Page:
In the previous chapter we looked at some of the most common patterns for organizing your serverless applications. Now let’s look at how to work with multiple services in your Serverless application.

You might recall that a Serverless Framework service is where a single serverless.yml is used to define the project. And the serverless.yml file is converted into a CloudFormation template using Serverless Framework. This means that in the case of multiple services you might need to reference a resource that is available in a different service.

You also might be defining your AWS infrastructure using AWS CDK. And you want to make sure your serverless API is connected to those resources.

For example, you might have your DynamoDB tables created in CDK and your APIs (as a Serverless Framework service) need to refer to them. Of course you don’t want to hard code this. To do this we are going to be using cross-stack references.

A cross-stack reference is a way for one CloudFormation template to refer to the resource in another CloudFormation template.

  • Cross-stack references have a name and value.
  • Cross-stack references only apply within the same region.
  • The name needs to be unique for a given region in an AWS account.

A reference is created when one stack creates a CloudFormation export and another imports it. So for example, our DynamoDBStack.js is exporting the name of our DynamoDB table, and our notes-api service is importing it. Once the reference has been created, you cannot remove the DynamoDB stack without first removing the stack that is referencing it (the notes-api).

The above relationship between two stacks means that they need to be deployed and removed in a specific order. We’ll be looking at this later.

CloudFormation Export in CDK

To create a cross-stack reference, we first create a CloudFormation export.

new CfnOutput(this, "TableName", {
  value: table.tableName,
  exportName: app.logicalPrefixedName("ExtTableName"),

The above is a CDK example from our DynamoDBStack.js.

Here the exportName is the name of the CloudFormation export. We use a convenience method from SST called app.logicalPrefixedName that prefixes our export name with the name of the stage we are deploying to, and the name of our SST app. This ensures that our export name is unique when we deploy our stack across multiple environments.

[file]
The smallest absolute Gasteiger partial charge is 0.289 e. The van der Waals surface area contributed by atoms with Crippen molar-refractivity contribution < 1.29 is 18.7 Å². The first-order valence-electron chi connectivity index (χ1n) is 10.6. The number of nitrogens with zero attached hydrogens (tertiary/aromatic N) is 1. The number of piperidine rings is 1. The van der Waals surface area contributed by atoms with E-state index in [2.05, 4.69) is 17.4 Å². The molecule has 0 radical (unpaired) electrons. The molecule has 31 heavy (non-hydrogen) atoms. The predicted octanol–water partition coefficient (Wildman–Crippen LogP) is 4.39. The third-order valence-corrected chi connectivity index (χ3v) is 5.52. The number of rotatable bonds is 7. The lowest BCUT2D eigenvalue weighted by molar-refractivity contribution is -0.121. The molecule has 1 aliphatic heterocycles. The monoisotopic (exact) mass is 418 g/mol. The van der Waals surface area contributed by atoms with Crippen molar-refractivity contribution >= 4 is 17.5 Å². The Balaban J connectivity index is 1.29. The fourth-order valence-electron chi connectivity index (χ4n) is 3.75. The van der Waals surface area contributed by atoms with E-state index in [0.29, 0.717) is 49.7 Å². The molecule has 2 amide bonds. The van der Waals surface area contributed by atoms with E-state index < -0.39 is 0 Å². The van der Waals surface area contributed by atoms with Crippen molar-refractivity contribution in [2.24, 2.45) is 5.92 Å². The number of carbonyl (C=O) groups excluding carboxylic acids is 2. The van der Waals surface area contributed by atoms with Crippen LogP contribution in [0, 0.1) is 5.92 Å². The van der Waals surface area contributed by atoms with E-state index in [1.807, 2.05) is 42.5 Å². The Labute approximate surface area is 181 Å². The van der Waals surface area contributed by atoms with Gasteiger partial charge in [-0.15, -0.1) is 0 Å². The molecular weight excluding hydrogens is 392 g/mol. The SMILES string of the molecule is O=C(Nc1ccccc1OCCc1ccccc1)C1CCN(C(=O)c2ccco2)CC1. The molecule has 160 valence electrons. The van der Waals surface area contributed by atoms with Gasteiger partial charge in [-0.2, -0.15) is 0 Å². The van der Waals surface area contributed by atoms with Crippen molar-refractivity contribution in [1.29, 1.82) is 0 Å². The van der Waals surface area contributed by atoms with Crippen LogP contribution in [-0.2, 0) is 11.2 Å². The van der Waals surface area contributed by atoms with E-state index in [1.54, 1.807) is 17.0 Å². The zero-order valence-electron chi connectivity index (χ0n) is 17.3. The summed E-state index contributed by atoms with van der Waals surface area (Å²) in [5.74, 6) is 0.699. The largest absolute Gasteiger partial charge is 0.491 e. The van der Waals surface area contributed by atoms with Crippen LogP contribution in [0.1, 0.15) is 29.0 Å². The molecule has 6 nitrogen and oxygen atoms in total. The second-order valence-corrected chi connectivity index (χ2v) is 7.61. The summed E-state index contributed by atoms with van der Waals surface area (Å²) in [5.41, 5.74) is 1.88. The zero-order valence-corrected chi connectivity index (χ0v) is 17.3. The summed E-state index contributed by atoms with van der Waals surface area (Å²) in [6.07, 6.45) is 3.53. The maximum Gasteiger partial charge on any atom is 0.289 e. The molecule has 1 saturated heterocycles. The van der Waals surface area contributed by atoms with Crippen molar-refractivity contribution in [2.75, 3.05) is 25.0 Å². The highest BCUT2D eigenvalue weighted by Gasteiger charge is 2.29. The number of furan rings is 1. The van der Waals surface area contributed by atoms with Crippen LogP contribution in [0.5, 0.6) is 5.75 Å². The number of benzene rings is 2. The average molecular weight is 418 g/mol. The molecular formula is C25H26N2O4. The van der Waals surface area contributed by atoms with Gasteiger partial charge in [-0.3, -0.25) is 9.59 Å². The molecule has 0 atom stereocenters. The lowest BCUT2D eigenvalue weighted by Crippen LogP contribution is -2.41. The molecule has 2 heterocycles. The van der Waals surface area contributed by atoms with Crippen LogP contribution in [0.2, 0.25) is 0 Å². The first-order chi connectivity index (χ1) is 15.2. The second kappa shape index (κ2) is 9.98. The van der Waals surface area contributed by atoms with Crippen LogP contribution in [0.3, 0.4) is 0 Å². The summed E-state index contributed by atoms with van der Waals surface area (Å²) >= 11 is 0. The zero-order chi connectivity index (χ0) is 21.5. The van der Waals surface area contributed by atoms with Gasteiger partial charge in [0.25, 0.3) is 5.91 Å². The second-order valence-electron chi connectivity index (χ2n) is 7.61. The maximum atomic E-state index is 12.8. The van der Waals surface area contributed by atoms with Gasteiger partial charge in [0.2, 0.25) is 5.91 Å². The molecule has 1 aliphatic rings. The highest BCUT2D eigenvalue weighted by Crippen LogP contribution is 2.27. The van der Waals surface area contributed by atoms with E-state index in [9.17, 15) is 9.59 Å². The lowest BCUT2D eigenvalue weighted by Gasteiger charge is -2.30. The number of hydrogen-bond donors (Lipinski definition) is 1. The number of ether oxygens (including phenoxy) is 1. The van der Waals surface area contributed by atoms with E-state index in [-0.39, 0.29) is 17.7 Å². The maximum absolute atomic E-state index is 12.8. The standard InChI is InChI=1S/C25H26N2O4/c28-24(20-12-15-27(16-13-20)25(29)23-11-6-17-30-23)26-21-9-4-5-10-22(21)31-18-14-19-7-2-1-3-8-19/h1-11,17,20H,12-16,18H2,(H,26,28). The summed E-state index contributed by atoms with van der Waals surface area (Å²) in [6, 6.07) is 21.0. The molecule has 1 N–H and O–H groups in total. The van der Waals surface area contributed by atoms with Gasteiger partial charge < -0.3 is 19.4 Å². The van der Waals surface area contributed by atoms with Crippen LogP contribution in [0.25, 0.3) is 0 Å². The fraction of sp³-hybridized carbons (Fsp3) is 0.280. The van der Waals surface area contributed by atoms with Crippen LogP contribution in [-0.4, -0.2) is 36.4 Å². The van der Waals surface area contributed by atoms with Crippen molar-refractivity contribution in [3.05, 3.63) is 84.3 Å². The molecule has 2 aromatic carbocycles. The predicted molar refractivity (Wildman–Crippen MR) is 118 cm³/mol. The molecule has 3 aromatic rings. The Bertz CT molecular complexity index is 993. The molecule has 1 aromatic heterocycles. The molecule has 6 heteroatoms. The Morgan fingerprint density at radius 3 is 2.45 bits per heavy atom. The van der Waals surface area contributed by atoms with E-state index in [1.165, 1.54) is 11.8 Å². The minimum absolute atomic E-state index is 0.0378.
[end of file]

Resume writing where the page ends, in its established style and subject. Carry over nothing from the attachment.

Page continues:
CloudFormation Export in Serverless Framework

Similarly, we can create a CloudFormation export in Serverless Framework by adding the following

        Ref: NotePurchasedTopic
        Name: ${self:custom.stage}-ExtNotePurchasedTopicArn

The above is an example from the serverless.yml of our billing-api. We can add a resources: section to our serverless.yml and the Outputs: allows us to add CloudFormation exports.

Just as above we need to name our CloudFormation export. We do it using the Name: property. Here we are prefixing our export name with the stage name (${self:custom.stage}) to make it unique across environments.

The ${self:custom.stage} is a custom variable that we define at the top of our serverless.yml.

# Our stage is based on what is passed in when running serverless
# commands. Or falls back to what we have set in the provider section.
stage: ${opt:stage, self:provider.stage}

Importing a CloudFormation Export

Now once we’ve created a CloudFormation export, we need to import it in our serverless.yml. To do so, we’ll use the Fn::ImportValue CloudFormation function.

For example, in our notes-api/serverless.yml.

    tableName: !ImportValue ${self:custom.sstApp}-ExtTableName

We import the name of the DynamoDB table that we created and exported in DynamoDBStack.js.

Advantages of Cross-Stack References

As your application grows, it can become hard to track the dependencies between the services in the application. And cross-stack references can help with that. It creates a strong link between the services. As a comparison, if you were to refer to the linked resource by hard coding the value, it’ll be difficult to keep track of it as your application grows.

The other advantage is that you can easily recreate the entire application (say for testing) with ease. This is because none of the services of your application are statically linked to each other.

In the next chapter let’s look at how we share code between our services.